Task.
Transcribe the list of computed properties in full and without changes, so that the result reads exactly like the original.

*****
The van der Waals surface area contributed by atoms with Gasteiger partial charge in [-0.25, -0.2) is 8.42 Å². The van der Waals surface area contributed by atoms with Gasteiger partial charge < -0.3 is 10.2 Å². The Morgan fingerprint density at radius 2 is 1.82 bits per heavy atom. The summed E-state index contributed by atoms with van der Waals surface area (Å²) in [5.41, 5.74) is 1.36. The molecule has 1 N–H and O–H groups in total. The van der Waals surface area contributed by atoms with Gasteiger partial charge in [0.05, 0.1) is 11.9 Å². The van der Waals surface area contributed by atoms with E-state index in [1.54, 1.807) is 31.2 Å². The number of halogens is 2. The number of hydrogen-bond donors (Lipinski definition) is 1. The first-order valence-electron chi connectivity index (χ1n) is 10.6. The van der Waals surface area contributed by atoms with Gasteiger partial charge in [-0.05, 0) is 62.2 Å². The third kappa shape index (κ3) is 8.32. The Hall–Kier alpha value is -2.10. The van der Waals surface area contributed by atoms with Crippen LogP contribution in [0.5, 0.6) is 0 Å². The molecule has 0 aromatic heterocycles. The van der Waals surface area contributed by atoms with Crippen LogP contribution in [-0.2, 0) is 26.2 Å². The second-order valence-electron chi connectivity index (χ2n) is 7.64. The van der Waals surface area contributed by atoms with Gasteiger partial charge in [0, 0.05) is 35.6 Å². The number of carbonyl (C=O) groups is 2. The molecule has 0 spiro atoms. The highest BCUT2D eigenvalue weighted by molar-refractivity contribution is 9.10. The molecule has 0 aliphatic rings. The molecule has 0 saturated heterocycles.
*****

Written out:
The van der Waals surface area contributed by atoms with Gasteiger partial charge in [-0.25, -0.2) is 8.42 Å². The van der Waals surface area contributed by atoms with Gasteiger partial charge < -0.3 is 10.2 Å². The Morgan fingerprint density at radius 2 is 1.82 bits per heavy atom. The summed E-state index contributed by atoms with van der Waals surface area (Å²) in [5.41, 5.74) is 1.36. The molecule has 1 N–H and O–H groups in total. The van der Waals surface area contributed by atoms with Gasteiger partial charge in [0.05, 0.1) is 11.9 Å². The van der Waals surface area contributed by atoms with E-state index in [1.54, 1.807) is 31.2 Å². The number of halogens is 2. The number of hydrogen-bond donors (Lipinski definition) is 1. The first-order valence-electron chi connectivity index (χ1n) is 10.6. The van der Waals surface area contributed by atoms with Gasteiger partial charge in [-0.05, 0) is 62.2 Å². The third kappa shape index (κ3) is 8.32. The Hall–Kier alpha value is -2.10. The van der Waals surface area contributed by atoms with Crippen LogP contribution in [0.5, 0.6) is 0 Å². The molecule has 0 aromatic heterocycles. The van der Waals surface area contributed by atoms with Crippen LogP contribution in [-0.2, 0) is 26.2 Å². The second-order valence-electron chi connectivity index (χ2n) is 7.64. The van der Waals surface area contributed by atoms with Gasteiger partial charge in [0, 0.05) is 35.6 Å². The number of carbonyl (C=O) groups is 2. The molecule has 0 spiro atoms. The highest BCUT2D eigenvalue weighted by molar-refractivity contribution is 9.10. The molecule has 0 aliphatic rings. The molecule has 0 saturated heterocycles.